07 Nov 2018 20:04 IST

How can print media survive digitalisation?

Diversification, new marketing strategies and social media are some creative solutions being adopted

Are you missing what’s important?

Building the nation

If it matters to you, it matters to us.

If you are wondering what the above are, they are tag-lines of leading newspapers — The Times (UK); The Sowetan (South Africa) and The Herald (Washington); respectively. Print media has been an integral part of our lives and shaped our thinking and world view over the years. However, in recent times, digitalisation has invaded the newspaper publishing sector. The news reading habit has changed in duration and format. On an average, people spend 44 minutes on Facebook every day, compared to 4 minutes on newspapers!

It is obvious, at this point, that e-content is more popular and this digitalisation is costing newspaper brands dearly in terms of ad revenues. So much so that, in 2013, The Washington Post CEO asked Amazon founder Jeff Bezos to take over the publishing company.

This poses a serious marketing problem for the newspaper industry. On the one hand, you have declining readership, a shift in news content (news is itself getting redefined), and multiple formats through which news is consumed. On the other hand, foreign players such as Financial Chronicle and The Wall Street Journal are now available in India, thanks to the easing of FDI norms in 2016. So, this is a tough time for the Indian print media houses. Here are some ways they can survive the onslaught:


To counter this phenomenon, many creative solutions have emerged. One is diversifying into TV channels in order to get into the mind-space of readers. Though this requires a different skill-set, newspaper industry players consider this a potential revenue stream for advertising. Columbia Herald runs a digital agency programme that helps local merchants build websites. It also runs an online ticket sales portal — all to generate advertising revenue.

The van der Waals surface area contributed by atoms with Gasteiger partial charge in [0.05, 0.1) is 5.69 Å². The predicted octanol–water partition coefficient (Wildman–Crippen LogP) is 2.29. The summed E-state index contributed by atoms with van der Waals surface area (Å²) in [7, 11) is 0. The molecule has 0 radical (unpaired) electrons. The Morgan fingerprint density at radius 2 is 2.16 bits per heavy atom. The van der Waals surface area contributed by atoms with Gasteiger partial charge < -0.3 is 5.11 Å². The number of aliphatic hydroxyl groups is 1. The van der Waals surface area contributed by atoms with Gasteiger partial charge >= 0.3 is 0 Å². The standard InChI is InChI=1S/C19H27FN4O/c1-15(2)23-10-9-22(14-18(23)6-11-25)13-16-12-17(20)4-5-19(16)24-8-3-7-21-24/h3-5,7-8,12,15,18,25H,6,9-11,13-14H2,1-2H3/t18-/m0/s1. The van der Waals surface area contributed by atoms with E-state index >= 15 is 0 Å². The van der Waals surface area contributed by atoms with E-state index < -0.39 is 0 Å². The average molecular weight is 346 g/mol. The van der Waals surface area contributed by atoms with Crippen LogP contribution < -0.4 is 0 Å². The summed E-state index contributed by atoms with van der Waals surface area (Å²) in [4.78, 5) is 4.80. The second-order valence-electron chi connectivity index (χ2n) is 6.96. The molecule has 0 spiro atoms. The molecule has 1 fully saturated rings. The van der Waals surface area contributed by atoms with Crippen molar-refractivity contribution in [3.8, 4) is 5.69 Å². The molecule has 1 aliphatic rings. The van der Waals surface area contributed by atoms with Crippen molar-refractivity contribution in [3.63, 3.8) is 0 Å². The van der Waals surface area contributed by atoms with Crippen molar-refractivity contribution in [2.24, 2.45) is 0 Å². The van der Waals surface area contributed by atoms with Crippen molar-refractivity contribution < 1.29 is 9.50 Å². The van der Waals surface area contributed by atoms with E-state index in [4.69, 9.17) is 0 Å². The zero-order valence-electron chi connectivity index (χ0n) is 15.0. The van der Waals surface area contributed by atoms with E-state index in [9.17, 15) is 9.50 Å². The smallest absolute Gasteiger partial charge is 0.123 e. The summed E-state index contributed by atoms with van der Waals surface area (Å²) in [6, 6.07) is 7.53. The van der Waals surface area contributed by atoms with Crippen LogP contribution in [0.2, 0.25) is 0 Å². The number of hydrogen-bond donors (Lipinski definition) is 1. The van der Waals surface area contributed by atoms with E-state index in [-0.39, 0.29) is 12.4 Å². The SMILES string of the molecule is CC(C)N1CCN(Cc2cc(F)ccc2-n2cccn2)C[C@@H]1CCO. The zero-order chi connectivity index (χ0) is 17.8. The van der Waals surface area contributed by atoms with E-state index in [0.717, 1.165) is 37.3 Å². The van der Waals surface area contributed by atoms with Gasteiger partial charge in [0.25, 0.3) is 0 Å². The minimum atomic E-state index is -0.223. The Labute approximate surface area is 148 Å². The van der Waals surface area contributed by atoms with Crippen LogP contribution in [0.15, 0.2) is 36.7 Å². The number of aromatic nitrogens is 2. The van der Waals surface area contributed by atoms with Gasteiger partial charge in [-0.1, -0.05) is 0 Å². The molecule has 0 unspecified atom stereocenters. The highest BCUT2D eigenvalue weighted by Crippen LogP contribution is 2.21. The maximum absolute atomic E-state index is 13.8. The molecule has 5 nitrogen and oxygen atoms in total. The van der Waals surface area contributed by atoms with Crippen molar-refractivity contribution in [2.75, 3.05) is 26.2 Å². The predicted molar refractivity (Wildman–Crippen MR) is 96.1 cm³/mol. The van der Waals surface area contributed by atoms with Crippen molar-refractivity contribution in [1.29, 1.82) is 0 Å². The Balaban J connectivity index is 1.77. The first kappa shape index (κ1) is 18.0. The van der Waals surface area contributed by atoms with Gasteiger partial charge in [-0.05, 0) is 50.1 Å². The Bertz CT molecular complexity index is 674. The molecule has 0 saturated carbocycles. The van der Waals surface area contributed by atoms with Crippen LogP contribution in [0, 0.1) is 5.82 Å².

Collaborations across print media facilities is another way for media houses to cut costs. For instance, Lokmat does the printing for Maharashtra Times as it has excess capacity. All these measures are aimed at managing costs better, in the wake of digitalisation and the traditional formats losing relevance.

The newspaper has had no choice but to innovate to keep up with the times. There have been forays into different segments — special issues for women, or for the student community. Such initiatives have helped sustain the relevance of the print product.

Promotion and placement

Promotion through social media is critical as that makes the product relevant and helps it stay visible. It is a quick way to spread the word and draw readers.

Newspaper agents and vendors continue to be a part of the value chain but retailers alone cannot be relied on to market the brand. The growing role of devices such as smartphones in news consumption makes it imperative for media houses to tweak their marketing strategies to cater to this segment too.


Just like any strong brand, each newspaper house needs to stand for something unique — The Times abandoned its ‘breaking news’ segment because it believed the property belonged to BBC. Florida-based Sarasota Observer started printing what is called ‘refrigerator news’ — content that can be stuck on to a fridge for handy reference.

Having celebrity columnists is another way to build a newspaper brand. For example, The New York Times has renowned economist Paul Krugman writing for it exclusively. News can also be told in an interesting story form — Financial Chronicle does this very well, by using visuals in an aesthetically appealing manner.

News consumption

Old habits die hard, and newspapers mean more than just news consumption in India — they signify the ritual start to a day. Personal details such as deaths and marriages are announced through this medium. Also, discussion of news is a community practice — chai per charcha, newspaper ke saath aur bhi badiya!

A good newspaper is a nation talking to itself, and that’s never going to stop.

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